Re: Thoughts on KubeCon


Michael Ducy
 

I agree with the need for coaching of end users. I actually sent an email last night that I thought was to the list, but didn't reply to the group.

One of the problems with soliciting talks from end users is that they are often inexperienced in conferences, presenting, submitting to a CFP, writing a compelling abstract, etc. So while we can ask them to submit more talks, in my experience there needs to be some mentoring done to help these people be successful. 

Bridget Kromhout does an excellent job of this with DevOpsDays Minneapolis. She actively seeks out underrepresented voices and mentors them through the CFP process, slide review, public speaking, etc. 

Maybe this would be a good use of the CNCF Ambassadors or CNCF Speakers Bureau? Leverage those people as mentors for end users to help guide them through the entire process.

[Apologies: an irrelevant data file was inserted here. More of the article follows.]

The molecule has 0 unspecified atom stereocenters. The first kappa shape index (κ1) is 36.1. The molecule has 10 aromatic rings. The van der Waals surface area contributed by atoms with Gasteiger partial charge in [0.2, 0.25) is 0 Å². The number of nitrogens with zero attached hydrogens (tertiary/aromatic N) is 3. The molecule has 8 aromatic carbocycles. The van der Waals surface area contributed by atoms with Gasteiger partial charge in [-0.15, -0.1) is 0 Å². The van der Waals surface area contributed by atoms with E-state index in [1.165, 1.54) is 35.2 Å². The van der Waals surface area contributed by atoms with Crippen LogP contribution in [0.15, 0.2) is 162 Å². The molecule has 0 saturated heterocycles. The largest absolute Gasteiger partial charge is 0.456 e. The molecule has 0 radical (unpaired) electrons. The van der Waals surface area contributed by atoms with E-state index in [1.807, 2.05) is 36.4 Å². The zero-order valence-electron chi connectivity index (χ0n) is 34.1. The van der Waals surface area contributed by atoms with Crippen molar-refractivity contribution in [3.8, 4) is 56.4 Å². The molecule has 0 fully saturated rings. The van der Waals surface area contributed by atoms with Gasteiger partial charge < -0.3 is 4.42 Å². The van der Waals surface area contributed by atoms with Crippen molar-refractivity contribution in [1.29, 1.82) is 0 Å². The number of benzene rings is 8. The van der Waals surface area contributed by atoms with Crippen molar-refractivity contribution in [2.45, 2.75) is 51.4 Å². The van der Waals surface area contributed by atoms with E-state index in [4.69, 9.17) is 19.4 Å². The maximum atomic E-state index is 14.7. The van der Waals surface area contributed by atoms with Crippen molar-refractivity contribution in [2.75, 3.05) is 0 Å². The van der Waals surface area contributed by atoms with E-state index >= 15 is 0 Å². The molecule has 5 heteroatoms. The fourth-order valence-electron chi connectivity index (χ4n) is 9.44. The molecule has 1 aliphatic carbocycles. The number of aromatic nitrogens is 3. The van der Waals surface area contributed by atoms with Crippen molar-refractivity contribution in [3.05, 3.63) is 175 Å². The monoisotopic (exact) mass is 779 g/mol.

On Thu, Oct 4, 2018 at 6:27 AM Richard Li <richard@...> wrote:
There seems to be a recognition that more real-world / end user / practitioner talks would be good, because we don't want an echo chamber of ideas.

One suggestion would be to provide more support & coaching for end users who want to submit talks. The vendors & hip cloud companies generally have cultures that are very supportive of speaking at conferences. But many other kinds of companies require more cajoling and support. A lot of times when I talk to an engineer at one of these companies and suggest a talk, the feedback they give me is "No, my stuff really isn't that interesting, and I also have to talk to my manager to get approval, and PR, etc." If we could find ways to support these folks in terms of helping them with their abstract, iterating on a presentation, etc. -- I think we could improve both diversity & quality.

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